Tuesday, October 22, 2013

Dr. Lachin Hatemi: Malcolm Gladwell says Black youth has a “summer vacation problem”

by Lachin Hatemi M.D.

I am a big fan of Malcolm Gladwell, the author of many bestselling books, including “The Tipping Point,” “Outliers” and “Blink.” His books are thought-provoking and based firmly on research with a mission to answer tough questions, with a novel approach to sociology. One of the questions raised by Gladwell was about racial disparity in test scores and low high school graduation rates among black students.

In his book “Outliers,” Gladwell asks a difficult question: Why is a great majority of black youth is failing in school? He subsequently proceeds to asks more difficult questions about the same topic, which would garner immediate attention almost simultaneously from both the Ku Klux Klan and the NAACP.

Some ignorant people might say, “Maybe black kids are just stupid with low IQs, and they lack intelligence!”

After examining the existing research on IQ results, Gladwell comes back with a very different answer.   The studies reviewed by him showed no statistically significant difference in intelligence between blacks, whites and Hispanic kids. They all had similar IQ levels. The problem was a discrepancy in the opportunities provided to black or Hispanic kids.

Gladwell found that the main problem is our beloved summer vacations, a cultural legacy of the previous century. By quoting the research of a John Hopkins sociologist, Gladwell points out that summer vacation is the main handicap for poor black kids. While underprivileged black kids easily can outperform their rich classmates during the academic year, they forget the learned skills and fall behind after a long idle summer break. Most of the white kids from the suburbs, meanwhile, get ahead during summer breaks and improve their scores by attending summer school and continue to learn during summer break.

The academic failure of the black youth was simply the accumulation of educational gaps generated during those summer breaks over multiple years.

What is solution to this problem?

Simple: We should eliminate or shorten the summer break in inner city schools!

This controversial solution to falling test scores is slowly getting the attention from some charter schools. Simply look at the Pioneer Charter School of Science, started by Turkish-born educators in Everett, Massachusetts. Pioneer’s academic year is 200 days, which is 20 days longer than regular public schools’ academic year. Pioneer also provides optional Turkish language classes and summer school for kids to the interested families. Their goal is not just to help students graduate from high school but get them ready for college and the competitive job market.

Pioneer Charter School, with its predominantly African-American and Hispanic student body, has emphasized math and science as a path to college and a promising career. Pioneer’s students outperformed students from neighboring districts and the rest of the state in the statewide averages on this year’s MCAS exams. Compared to districts across the state, Pioneer Charter School is ranked first in the state on the 10th grade English and the Science & Technology/Engineering categories on MCAS.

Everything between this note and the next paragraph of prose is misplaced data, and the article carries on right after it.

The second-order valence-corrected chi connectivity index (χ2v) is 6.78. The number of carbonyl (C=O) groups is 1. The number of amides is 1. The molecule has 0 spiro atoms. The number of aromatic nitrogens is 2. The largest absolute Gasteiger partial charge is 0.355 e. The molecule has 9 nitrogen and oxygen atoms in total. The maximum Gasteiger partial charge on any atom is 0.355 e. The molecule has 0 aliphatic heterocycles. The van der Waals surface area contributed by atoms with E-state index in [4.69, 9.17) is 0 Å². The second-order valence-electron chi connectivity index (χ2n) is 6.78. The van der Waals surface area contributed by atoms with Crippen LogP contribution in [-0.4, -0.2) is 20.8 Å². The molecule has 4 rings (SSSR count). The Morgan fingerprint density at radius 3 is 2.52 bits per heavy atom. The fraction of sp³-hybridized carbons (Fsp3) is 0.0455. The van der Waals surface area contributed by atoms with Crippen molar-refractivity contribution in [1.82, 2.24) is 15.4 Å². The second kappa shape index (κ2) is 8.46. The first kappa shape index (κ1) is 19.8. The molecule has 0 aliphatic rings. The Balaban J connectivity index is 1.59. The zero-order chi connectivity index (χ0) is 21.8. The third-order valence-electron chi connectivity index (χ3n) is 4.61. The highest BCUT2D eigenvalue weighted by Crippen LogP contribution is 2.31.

Another school founded by Turkish-born educators in Buffalo, New York – The Buffalo Academy of Science Charter School (BASCS) – also serves predominantly African American inner city demographics. About 85-90 percent of the students attending BASCS qualify for free lunch. This year, BASCS reached a 91 percent high school graduation rate. This success was a result of long academic year and summer programs. This is a huge success considering that some public schools in Buffalo are facing imminent closure due to outrageously low graduation rates as low as 40 percent.

Already applying the same principles popularized by Gladwell, charter schools will create a paradigm shift within the failing public school system by having shorter summer breaks and longer school days. When the legions of black kids graduating from these Turkish-run charter schools go on to college, they will change their impoverished communities in the most dramatic of ways.

Law schools and medical schools across the nation should be ready to admit these overachieving black kids armed with world-class education given by schools similar to Pioneer Charter School and Buffalo Academy of Science.

Let’s keep our kids in school for the summer and give them the opportunity to catch up with their classmates. When your kids become academic superstars, you will remember all those summer days that you drove your kids to school and feel good about it.

Lachin Hatemi is a physician in Buffalo, New York. His interests include human rights, patient’s rights, racial equality, and interfaith dialogue. You can reach Lachin at Lachinhatemi@gmail.com. 

Lachin Hatemi
Lachin Hatemi

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